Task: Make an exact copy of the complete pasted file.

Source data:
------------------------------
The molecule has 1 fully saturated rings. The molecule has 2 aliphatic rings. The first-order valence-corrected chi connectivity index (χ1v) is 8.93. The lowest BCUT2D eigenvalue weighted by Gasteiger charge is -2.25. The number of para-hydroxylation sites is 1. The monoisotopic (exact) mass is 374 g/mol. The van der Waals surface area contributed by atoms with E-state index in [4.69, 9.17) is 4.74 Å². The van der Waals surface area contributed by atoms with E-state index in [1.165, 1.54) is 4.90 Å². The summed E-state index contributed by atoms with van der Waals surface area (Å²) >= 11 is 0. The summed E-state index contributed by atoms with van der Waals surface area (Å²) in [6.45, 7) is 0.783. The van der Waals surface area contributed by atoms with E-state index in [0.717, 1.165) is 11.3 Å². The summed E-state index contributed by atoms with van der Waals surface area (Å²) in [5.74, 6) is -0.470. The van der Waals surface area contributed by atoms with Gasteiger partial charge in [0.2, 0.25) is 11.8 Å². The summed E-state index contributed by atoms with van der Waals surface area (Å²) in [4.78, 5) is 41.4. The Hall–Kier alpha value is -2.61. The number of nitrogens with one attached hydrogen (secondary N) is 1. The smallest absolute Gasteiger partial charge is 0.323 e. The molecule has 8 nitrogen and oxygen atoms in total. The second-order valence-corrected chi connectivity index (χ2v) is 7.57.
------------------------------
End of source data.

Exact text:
The molecule has 1 fully saturated rings. The molecule has 2 aliphatic rings. The first-order valence-corrected chi connectivity index (χ1v) is 8.93. The lowest BCUT2D eigenvalue weighted by Gasteiger charge is -2.25. The number of para-hydroxylation sites is 1. The monoisotopic (exact) mass is 374 g/mol. The van der Waals surface area contributed by atoms with E-state index in [4.69, 9.17) is 4.74 Å². The van der Waals surface area contributed by atoms with E-state index in [1.165, 1.54) is 4.90 Å². The summed E-state index contributed by atoms with van der Waals surface area (Å²) >= 11 is 0. The summed E-state index contributed by atoms with van der Waals surface area (Å²) in [6.45, 7) is 0.783. The van der Waals surface area contributed by atoms with E-state index in [0.717, 1.165) is 11.3 Å². The summed E-state index contributed by atoms with van der Waals surface area (Å²) in [5.74, 6) is -0.470. The van der Waals surface area contributed by atoms with Gasteiger partial charge in [0.2, 0.25) is 11.8 Å². The summed E-state index contributed by atoms with van der Waals surface area (Å²) in [4.78, 5) is 41.4. The Hall–Kier alpha value is -2.61. The number of nitrogens with one attached hydrogen (secondary N) is 1. The smallest absolute Gasteiger partial charge is 0.323 e. The molecule has 8 nitrogen and oxygen atoms in total. The second-order valence-corrected chi connectivity index (χ2v) is 7.57.